Furthermore, a fitness trainer will also be present at the health hub to measure the visitors’ body mass index (BMI) and also share exercise tips. Upon completion, the individual will receive a complete health profile based on their tests along with expert advice on next steps where all data has been captured digitally through an integrated health application installed at the event delivering seamless, accurate and quick results to the public.

Click here to view the press release

Numbers that can change your life

Blood Pressure

High blood pressure or hypertension often has no symptoms so regular checks are important to identify the risk of serious health problems such as heart disease and stroke.

How do I check my blood pressure?

To check your blood pressure your GP, practice nurse or other health professional will use a cuff that fits around your upper arm and is inflated so that it becomes tight.

The test is quick and painless, and most people will have experienced it before.

Body Mass Index

If your BMI is 25 to 29.9, you are classed as overweight; if it’s between 30 and 39.9, you are obese; and anything above that is very obese.

Being overweight or obese increases your risk of heart disease, stroke, high blood pressure, Type 2 diabetes, kidney disease and some types of cancer.

So keeping your weight down by exercise and healthy eating is a sensible precaution.

How do I check my BMI?

You can calculate your BMI by weight in kilograms / height in metres2 (weight in pounds x703 / height in inches2) or alternatively use the tool here:


Waist measurement is an important predictor of future health problems as storing excess fat around your middle can make you more prone to developing heart disease, Type 2 diabetes and cancer. For men, a waist measurement of more than 94cm (37 inches) makes you more likely to develop problems.

Reduce your chances of developing these diseases by eating a healthy diet, losing weight and doing more exercise.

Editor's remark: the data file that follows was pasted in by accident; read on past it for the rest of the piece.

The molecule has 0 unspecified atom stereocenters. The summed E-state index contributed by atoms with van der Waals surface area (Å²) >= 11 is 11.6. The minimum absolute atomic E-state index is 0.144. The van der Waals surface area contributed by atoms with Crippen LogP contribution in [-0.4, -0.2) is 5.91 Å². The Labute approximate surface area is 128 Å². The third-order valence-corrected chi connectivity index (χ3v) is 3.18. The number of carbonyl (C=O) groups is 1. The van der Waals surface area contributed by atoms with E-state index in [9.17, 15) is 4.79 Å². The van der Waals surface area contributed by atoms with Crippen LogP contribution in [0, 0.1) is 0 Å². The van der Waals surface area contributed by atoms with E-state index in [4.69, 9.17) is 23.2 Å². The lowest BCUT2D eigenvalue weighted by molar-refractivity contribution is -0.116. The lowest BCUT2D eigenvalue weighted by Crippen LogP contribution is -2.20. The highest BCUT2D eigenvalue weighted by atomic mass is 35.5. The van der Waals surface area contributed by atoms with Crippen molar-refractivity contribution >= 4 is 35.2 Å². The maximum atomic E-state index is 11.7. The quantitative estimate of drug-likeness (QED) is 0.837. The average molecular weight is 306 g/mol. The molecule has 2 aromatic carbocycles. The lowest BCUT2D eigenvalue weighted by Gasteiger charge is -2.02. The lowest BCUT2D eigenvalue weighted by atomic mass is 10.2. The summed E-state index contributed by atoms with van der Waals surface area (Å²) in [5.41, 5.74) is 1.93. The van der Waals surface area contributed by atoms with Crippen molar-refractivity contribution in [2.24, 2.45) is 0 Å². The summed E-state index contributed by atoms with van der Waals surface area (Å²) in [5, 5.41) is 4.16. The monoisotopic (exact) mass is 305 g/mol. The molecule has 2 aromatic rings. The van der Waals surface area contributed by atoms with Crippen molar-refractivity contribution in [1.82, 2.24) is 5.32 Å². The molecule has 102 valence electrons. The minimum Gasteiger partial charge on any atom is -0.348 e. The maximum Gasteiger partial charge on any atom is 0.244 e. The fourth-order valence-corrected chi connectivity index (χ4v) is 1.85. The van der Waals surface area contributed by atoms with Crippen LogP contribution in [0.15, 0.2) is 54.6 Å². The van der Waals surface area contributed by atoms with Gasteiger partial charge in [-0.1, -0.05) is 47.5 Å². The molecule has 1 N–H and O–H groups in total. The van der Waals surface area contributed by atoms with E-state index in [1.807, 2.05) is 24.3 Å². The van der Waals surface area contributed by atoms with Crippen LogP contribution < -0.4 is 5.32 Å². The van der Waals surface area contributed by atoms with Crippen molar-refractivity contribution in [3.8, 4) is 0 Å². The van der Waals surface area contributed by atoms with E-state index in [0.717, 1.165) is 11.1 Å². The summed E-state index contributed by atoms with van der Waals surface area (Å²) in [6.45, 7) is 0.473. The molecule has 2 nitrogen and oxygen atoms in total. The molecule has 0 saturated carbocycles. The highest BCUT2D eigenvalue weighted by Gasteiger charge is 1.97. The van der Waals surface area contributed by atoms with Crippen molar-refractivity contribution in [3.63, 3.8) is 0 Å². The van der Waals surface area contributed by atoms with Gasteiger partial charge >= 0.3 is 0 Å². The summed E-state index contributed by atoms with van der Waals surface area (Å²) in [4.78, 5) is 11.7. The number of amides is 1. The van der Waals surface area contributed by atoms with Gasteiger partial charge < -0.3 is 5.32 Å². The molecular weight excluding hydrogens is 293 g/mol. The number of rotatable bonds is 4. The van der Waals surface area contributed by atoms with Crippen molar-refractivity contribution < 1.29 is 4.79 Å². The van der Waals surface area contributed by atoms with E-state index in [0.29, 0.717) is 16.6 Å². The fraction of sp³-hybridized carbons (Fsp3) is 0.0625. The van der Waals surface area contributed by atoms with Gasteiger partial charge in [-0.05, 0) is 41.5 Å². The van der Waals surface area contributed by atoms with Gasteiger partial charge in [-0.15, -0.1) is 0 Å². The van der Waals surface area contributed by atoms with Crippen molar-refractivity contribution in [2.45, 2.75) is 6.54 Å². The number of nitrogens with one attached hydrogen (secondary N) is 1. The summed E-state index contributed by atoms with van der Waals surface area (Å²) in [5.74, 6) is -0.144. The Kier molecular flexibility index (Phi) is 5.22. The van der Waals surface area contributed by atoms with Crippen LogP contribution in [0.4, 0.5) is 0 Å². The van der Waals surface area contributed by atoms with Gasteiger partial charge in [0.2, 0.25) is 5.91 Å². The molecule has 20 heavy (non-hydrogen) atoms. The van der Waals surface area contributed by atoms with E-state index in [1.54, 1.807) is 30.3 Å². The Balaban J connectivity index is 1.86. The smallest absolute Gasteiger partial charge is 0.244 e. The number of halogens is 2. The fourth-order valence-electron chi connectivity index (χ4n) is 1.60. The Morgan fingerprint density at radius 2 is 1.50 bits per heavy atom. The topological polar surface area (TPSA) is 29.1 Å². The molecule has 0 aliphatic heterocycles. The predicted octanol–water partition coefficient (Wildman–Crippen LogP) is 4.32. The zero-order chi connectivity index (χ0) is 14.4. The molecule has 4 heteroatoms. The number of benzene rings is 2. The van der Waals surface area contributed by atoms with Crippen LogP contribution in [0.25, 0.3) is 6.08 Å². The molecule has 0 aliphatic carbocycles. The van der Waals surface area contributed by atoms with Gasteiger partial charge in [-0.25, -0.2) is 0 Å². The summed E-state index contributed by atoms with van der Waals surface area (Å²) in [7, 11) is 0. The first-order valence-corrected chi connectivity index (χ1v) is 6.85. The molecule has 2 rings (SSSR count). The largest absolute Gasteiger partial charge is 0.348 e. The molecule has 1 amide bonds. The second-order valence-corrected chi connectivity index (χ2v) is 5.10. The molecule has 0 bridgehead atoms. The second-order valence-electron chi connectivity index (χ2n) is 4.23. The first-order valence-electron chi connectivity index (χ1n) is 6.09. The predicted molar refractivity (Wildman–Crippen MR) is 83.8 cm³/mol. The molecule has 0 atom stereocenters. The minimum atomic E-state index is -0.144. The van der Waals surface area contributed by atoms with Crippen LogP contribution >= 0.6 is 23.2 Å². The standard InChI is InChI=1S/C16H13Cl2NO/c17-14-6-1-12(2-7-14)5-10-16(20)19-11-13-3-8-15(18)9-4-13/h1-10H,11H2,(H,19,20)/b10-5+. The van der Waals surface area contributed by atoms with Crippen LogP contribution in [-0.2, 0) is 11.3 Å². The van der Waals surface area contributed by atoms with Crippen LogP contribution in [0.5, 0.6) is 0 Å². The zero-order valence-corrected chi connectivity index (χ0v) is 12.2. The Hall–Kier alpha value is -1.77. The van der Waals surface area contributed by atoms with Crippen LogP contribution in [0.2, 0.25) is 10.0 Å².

Blood Sugar

The blood sugar level is the amount of glucose (sugar) in the blood. It is also known as plasma glucose level. It is expressed as millimoles per litre (mmol/l). Normally blood glucose levels stay within narrow limits throughout the day: 4 to 8mmol/l. But they are higher after meals and usually lowest in the morning.

How do I check my blood sugar?

You can measure your blood sugar levels simply and quickly with a home blood glucose level testing kit. All kits have at least two things: a measuring device and a strip.

To check your blood sugar level, put a small amount of blood on the strip. Now place the strip into the device. After about 30 seconds it will display the blood glucose level.

The ideal values are:
• 4 to 8mmol/l before meals
• less than 10mmol/l 90 minutes after a meal
• around 8mmol/l at bedtime

Total Cholesterol

High cholesterol can cause blocked arteries which in turn can lead to heart disease, heart attack, stroke and kidney disease, so it’s important to get your levels checked.

The test is quick and painless, and most people will have experienced it before.

How do I check my cholesterol levels?

Your cholesterol levels can be tested by your GP or practice nurse.

Alternatively you can measure your own cholesterol levels using a home testing kit which you can find in any high street chemists.